Had it been election night, the city council president would have won in a runaway.
But instead of casting ballots, friends of Dascal Bunch were ordering fish-fry dinners — to help pay for expensive medication Bunch will need after undergoing an Aug. 7 kidney transplant.
The kidney will come from his 26-year-old son, Jordan Bunch, a pastor and missionary who lives in Cincinnati.
About 200 people, including the kidney donor and recipient, attended the Wednesday fish fry at the Bartholomew County Fairgrounds. The benefit raised $3,662, surpassing a goal of $2,000.
Proceeds will pay for anti-rejection medication the 59-year-old city council president will need, with more fundraisers anticipated later.
Larry and Lois Klebenow, who attend St. Peter’s Lutheran Church with Dascal Bunch, said they were there to help a good friend.
Kenny Whipker, who has known Bunch for 40 years and currently serves with him on the city council, said he wanted to help make sure the family had everything taken care of financially after the surgery.
And Sgt. Jim Green Jr., another life-long friend, said he and Clifford Town Marshal Charlie Deweese volunteered to organize the fish fry to help a good and loyal friend — knowing Bunch would do the same for them “in a minute,” Green said.
Deweese said Bunch would help anyone who needed assistance.
“I think he’d do it for his worst enemy,” Deweese said.
Bunch described the outpouring of support from colleagues, friends and constituents as amazing.
“It’s just a very warm feeling that you’ve got the support of everybody,” he said.
Bunch hadn’t told many people about his health problems, or how serious they had become, until recently.
However, his son Jordan began testing to become a kidney donor about six months ago. He called volunteering a “no-brainer.”
“He’s done so much for me throughout my life,” Jordan Bunch said. “It’s the ultimate way I can show my dad how much I love him.”
Dascal Bunch said he struggled with the idea of his son donating the kidney, because Jordan still has his whole life ahead of him.
He feels fortunate his son is willing to make that sacrifice — volunteering without hesitation, without being asked, Bunch said.
Staying positive and not letting others know how bad things might really be is a “guy thing” and part of his dad’s personality, said Jordan Bunch, who talks with his father daily even after moving to Cincinnati about a year ago.
Dascal Bunch’s family has known about his health issues throughout the entire process.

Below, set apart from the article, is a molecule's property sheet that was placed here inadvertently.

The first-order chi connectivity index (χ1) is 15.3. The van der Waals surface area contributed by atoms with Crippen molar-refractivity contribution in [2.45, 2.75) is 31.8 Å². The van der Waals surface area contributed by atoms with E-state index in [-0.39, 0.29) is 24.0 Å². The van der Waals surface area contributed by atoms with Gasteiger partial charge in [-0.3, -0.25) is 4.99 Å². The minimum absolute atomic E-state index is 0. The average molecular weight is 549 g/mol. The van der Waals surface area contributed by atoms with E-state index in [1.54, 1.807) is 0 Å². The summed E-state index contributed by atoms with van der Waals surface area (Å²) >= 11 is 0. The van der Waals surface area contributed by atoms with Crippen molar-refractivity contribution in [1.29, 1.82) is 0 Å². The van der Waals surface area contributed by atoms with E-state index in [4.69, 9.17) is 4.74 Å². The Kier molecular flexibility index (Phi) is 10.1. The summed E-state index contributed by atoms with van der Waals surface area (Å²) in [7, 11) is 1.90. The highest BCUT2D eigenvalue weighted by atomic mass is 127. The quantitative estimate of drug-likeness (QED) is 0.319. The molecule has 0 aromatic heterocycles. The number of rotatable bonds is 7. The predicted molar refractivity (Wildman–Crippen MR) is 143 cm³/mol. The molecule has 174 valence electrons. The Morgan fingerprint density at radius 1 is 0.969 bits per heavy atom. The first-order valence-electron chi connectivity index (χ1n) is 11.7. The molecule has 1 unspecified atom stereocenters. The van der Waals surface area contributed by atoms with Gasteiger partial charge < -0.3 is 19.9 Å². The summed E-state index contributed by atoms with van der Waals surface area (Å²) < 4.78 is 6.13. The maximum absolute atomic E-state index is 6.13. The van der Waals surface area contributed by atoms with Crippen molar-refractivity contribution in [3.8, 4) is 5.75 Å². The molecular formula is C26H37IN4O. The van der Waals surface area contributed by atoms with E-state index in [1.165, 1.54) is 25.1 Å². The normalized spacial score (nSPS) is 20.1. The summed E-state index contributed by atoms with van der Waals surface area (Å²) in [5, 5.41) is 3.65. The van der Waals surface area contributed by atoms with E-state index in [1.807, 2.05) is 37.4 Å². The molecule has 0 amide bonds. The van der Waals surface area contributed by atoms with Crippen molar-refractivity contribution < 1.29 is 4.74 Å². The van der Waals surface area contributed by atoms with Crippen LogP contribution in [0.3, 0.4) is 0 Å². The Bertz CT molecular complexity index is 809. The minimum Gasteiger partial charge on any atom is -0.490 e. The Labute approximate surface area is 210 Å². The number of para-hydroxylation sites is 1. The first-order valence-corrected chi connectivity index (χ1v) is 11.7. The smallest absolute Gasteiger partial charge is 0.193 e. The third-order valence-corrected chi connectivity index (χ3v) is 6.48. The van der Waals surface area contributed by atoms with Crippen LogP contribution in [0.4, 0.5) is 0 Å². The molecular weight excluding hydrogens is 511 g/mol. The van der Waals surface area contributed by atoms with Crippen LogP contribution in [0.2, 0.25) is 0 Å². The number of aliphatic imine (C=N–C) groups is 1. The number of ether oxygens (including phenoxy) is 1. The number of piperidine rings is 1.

That includes a daughter, Kylee Jones of Columbus, who has three daughters of her own, ages 20 months, 5 years and 8 years.
Jordan Bunch said it has been a while since his father has been fully healthy.
“He’s battled through way more than anyone outside our family has known,” he said.
Dascal Bunch said he has known for about a year that a transplant was needed.
Diabetes, which he has had for about 20 years, already has taken the sight from his right eye. The disease is also known to attack the kidneys.
While his kidneys function, they’re getting closer to failing with each passing day, Bunch said.
He said his health varies, feeling “great one day and lousy the next.”
His surgery originally was scheduled for the end of May, but doctors worried about the possibility of lung cancer. He didn’t have that disease, but the surgery still had to be rescheduled.
Bunch will go in to Indiana University Medical Center in Indianapolis on Aug. 6 to prep for the procedure. That’s one day after the next City Council meeting.
He will miss the first round of city budget hearings but said he plans to be back for the Columbus Parks and Recreation Board meeting the following week.
Jordan said his father is still very independent, continuing to perform everyday tasks such as gardening and maintaining his house near Clifty Creek Park.
Bunch babysits for his two youngest granddaughters every day during the school year while Jones and her husband work, taking them to the park and even taking 5-year-old Ellie to City Hall.
But those activities can be taxing, and he said he would often take naps at the same time as his granddaughters did on some days.
Although he has made it to every council meeting this year, he missed two meetings in 2013 due to health reasons and left early from another.
Bunch admits to taking the elevator to reach the Council Chambers, which are on the second floor of City Hall.
Neither father nor son are worried about the surgery. They’re anxious and excited for the long process to pay off, Jordan Bunch said.
Dascal Bunch said he is looking forward to being healthier and continuing his duties as a public official, a job that he lists as one of his highest priorities — only surpassed by his commitment to family.
Among his public-service priorities is development of the State Street Corridor Plan on the city’s east side.
Bunch said he hopes to increase his involvement after recovering from the transplant operation.